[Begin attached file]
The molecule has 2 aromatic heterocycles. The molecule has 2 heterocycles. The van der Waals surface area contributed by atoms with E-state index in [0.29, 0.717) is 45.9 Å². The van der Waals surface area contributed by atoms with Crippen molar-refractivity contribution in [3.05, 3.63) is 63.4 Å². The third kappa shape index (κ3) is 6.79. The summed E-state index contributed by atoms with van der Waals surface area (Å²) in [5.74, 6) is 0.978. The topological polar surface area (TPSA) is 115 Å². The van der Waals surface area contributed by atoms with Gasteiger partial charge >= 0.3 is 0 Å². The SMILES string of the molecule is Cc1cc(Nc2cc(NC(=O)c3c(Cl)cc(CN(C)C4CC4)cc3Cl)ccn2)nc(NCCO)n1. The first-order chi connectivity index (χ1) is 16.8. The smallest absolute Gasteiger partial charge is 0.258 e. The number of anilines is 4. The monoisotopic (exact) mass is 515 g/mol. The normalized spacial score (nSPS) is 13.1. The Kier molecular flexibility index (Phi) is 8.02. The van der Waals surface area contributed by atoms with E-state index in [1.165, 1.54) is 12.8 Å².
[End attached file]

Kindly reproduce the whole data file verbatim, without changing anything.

The molecule has 2 aromatic heterocycles. The molecule has 2 heterocycles. The van der Waals surface area contributed by atoms with E-state index in [0.29, 0.717) is 45.9 Å². The van der Waals surface area contributed by atoms with Crippen molar-refractivity contribution in [3.05, 3.63) is 63.4 Å². The third kappa shape index (κ3) is 6.79. The summed E-state index contributed by atoms with van der Waals surface area (Å²) in [5.74, 6) is 0.978. The topological polar surface area (TPSA) is 115 Å². The van der Waals surface area contributed by atoms with Gasteiger partial charge >= 0.3 is 0 Å². The SMILES string of the molecule is Cc1cc(Nc2cc(NC(=O)c3c(Cl)cc(CN(C)C4CC4)cc3Cl)ccn2)nc(NCCO)n1. The first-order chi connectivity index (χ1) is 16.8. The smallest absolute Gasteiger partial charge is 0.258 e. The number of anilines is 4. The monoisotopic (exact) mass is 515 g/mol. The normalized spacial score (nSPS) is 13.1. The Kier molecular flexibility index (Phi) is 8.02. The van der Waals surface area contributed by atoms with E-state index in [1.165, 1.54) is 12.8 Å².